Paul (Abbot Paul) Buffet (1864-1941) – a French artist and illustrator born in Paris specializing in historical, Oriental and landscape painting. From 1885 he trained at the École des Beaux-Arts in Paris with Gustav Boulanger and Jules Lefebvre. From 1886 he exhibited at the Salon de Société des Artistes Français, of which he became a member the following year.
In 1892 he joined the Société des Peintres Orientalistes founded by Léonce Bénédite. For a picture inspired by Gustave Flaubert’s novel “Salammbô”, exhibited at the Salon in 1894, he received a scholarship, thanks to which he visited Italy and Ethiopia, where he portrayed Emperor Menelik II. Author of frescoes in public and church buildings in France and Spain. From 1911 a member of the Comité des Orientalistes Français and an official painter of the Ministry of Colonies. In 1916, after completing a seminary in Issy-les-Moulineaux, he became a chaplain and catechist of the novitiate orphanage in Auteuil, and three years later a chaplain of the “Jeunes Catholiques des Beaux-Arts” and the “Société de S.-Jean pour l’encouragement à l’art. Chrétien”. Awarded numerous awards. From 1935 a knight of the Legion of Honor.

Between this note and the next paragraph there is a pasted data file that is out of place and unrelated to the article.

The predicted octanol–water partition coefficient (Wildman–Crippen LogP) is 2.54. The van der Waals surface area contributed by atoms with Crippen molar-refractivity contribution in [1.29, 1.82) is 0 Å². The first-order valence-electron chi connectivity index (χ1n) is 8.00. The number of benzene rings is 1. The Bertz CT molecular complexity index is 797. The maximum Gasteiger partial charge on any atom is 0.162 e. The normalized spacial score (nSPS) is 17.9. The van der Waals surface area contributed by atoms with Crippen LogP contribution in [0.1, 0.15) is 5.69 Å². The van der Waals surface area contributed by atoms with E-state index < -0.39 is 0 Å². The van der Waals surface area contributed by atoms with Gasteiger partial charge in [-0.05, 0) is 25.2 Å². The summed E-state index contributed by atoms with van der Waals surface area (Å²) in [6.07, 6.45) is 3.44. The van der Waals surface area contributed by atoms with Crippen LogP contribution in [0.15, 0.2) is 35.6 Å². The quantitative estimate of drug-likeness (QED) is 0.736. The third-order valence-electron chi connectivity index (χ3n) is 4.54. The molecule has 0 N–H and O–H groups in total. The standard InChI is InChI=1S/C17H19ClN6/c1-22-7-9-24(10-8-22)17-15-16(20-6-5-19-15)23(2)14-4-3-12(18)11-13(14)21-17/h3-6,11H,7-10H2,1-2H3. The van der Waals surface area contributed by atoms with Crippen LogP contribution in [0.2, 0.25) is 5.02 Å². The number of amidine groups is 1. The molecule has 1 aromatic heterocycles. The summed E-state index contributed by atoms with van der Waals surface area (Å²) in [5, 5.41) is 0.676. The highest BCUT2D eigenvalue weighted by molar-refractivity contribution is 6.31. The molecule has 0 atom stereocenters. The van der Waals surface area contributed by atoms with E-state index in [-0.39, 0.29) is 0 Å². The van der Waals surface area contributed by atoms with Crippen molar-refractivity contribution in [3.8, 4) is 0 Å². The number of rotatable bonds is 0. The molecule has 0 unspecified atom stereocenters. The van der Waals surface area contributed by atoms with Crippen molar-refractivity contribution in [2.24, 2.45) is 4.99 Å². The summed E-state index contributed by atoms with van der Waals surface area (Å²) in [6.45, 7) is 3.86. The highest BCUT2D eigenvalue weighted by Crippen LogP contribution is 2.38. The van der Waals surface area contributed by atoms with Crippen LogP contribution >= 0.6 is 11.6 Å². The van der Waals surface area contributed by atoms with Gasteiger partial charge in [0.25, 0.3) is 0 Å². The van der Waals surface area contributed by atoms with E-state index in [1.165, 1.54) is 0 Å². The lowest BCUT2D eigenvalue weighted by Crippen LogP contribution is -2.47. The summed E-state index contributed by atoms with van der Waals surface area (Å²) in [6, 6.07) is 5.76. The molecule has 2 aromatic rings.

Description of the painting:
The landscape depicted, painted with broad, impasto strokes, shows a vast, deserted meadow at the forefront, enclosed by a line of trees and a small hill in the distance. Above this view captured from a slight elevation, there is an endless expanse of sky covered with heavy, billowing clouds. Their milky, gray-blue and steel formations influence the muted olive-green-golden tonality of the meadow and the brown-green fading into ultramarine shade of the tree and bush crowns. This strong, dark strip separating the meadow from the sky is enlivened by gilding field scrub and gold-gray slopes of the distant hill.
Buffet’s composition is a color impression built with muted colors that conveys the mood of a cloudy, warm, still autumn day. We find in it the outdoor sensitivity of Impressionism to light and color and the synthesizing tendencies of Post-Impressionism.